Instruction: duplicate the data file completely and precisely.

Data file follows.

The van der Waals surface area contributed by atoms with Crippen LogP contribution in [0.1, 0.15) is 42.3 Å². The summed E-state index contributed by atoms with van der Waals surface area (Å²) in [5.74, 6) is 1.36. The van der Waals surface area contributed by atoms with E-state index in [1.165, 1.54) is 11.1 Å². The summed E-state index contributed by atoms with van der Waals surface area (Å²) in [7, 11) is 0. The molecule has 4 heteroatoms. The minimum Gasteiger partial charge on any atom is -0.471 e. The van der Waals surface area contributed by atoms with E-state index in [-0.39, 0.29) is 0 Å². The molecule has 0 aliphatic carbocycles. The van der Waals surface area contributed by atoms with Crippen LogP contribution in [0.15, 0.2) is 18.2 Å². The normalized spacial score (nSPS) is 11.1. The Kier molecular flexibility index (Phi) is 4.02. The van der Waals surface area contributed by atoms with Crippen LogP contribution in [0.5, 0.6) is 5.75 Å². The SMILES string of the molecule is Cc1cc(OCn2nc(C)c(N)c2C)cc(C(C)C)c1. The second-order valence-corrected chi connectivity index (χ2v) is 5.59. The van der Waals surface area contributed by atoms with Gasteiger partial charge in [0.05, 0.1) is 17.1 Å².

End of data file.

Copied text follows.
The van der Waals surface area contributed by atoms with Crippen LogP contribution in [0.1, 0.15) is 42.3 Å². The summed E-state index contributed by atoms with van der Waals surface area (Å²) in [5.74, 6) is 1.36. The van der Waals surface area contributed by atoms with E-state index in [1.165, 1.54) is 11.1 Å². The summed E-state index contributed by atoms with van der Waals surface area (Å²) in [7, 11) is 0. The molecule has 4 heteroatoms. The minimum Gasteiger partial charge on any atom is -0.471 e. The van der Waals surface area contributed by atoms with E-state index in [-0.39, 0.29) is 0 Å². The molecule has 0 aliphatic carbocycles. The van der Waals surface area contributed by atoms with Crippen LogP contribution in [0.15, 0.2) is 18.2 Å². The normalized spacial score (nSPS) is 11.1. The Kier molecular flexibility index (Phi) is 4.02. The van der Waals surface area contributed by atoms with Crippen LogP contribution in [0.5, 0.6) is 5.75 Å². The SMILES string of the molecule is Cc1cc(OCn2nc(C)c(N)c2C)cc(C(C)C)c1. The second-order valence-corrected chi connectivity index (χ2v) is 5.59. The van der Waals surface area contributed by atoms with Gasteiger partial charge in [0.05, 0.1) is 17.1 Å².